The Other 1%

When Marine Sergeant Alex Lemons returned home in July 2008 after the last of his three combat tours, it was almost as if he had landed in a foreign country.

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Peter van Agtmael / Magnum for TIME

A recruit at Fort Jackson holds open the door to the mess hall during breakfast hours.

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Would a return to the draft help? It certainly would bind the American public more closely to its troops and would perhaps induce a deeper sense of service in more of its citizens. It would surely reduce the number of military conflicts and shorten those the nation elected to fight. But it would also create a less capable, less well trained, less professional force; the nation would be less confident in its ability to project power overseas and protect its interests once forces arrived. In any case, the public and military hate the idea. In last month's Pew poll, 68% of veterans and 74% of the public opposed its return. "The nation is better served by an all-volunteer force," Army General Martin Dempsey (whose three children have served in the Army) said at his July confirmation hearing to serve as Chairman of the Joint Chiefs of Staff. He wants "to find ways to preserve it in an era of fiscal constraint rather than move at this point to a draft." But he added that "we need other options for the nation when we enter into conflict that can escalate and that can take longer than we thought."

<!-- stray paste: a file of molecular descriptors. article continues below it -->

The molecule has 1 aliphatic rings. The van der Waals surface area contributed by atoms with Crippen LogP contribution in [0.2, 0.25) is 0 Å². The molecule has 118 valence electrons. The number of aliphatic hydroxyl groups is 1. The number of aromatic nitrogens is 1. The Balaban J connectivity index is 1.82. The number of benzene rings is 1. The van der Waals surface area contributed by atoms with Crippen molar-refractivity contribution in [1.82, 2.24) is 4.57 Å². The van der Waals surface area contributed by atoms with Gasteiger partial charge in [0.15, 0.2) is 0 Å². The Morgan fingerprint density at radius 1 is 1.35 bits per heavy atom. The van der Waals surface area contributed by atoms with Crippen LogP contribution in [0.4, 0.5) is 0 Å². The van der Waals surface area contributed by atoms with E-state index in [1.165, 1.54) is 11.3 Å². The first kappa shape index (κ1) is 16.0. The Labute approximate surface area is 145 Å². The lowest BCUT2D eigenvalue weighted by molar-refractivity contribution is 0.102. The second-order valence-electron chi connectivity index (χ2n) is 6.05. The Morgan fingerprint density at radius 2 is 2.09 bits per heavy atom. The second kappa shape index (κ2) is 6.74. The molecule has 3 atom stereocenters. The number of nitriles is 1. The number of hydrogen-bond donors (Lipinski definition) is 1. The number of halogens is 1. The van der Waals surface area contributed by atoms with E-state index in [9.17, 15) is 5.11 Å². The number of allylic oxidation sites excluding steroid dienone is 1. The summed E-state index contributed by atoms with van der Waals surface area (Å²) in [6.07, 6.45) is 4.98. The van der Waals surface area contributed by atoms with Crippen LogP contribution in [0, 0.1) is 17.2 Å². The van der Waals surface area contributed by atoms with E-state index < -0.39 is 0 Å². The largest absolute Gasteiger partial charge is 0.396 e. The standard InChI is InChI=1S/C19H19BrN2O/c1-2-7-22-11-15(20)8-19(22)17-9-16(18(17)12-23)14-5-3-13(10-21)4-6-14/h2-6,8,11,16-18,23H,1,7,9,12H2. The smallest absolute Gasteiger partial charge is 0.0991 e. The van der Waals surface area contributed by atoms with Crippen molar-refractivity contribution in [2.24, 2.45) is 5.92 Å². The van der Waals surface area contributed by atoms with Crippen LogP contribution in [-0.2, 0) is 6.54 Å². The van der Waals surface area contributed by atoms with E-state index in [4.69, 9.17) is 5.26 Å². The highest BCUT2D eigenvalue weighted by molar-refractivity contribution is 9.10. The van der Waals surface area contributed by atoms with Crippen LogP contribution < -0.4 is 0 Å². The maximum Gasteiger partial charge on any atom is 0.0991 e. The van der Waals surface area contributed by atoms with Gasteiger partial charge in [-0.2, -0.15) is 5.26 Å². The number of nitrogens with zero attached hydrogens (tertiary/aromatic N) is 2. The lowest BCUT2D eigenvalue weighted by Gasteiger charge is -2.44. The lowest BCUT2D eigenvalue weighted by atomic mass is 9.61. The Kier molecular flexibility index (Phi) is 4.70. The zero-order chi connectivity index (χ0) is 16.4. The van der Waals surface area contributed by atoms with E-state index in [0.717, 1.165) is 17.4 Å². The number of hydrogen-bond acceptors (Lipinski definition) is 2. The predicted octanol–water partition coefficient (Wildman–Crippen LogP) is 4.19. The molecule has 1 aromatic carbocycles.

Can the nation reconnect to its military? Alex Lemons, who will soon be attending graduate school at Reed College in Portland, Ore., hopes so. The onetime scout sniper believes the gap between the guardians and the guarded is itself a threat to our national security. "The military is ultimately a reflection of our culture--or what we would like to believe about our culture," he says. "But when the burden of fighting wars involves only 1% of our citizens and their families, it's not good for them--or the country."

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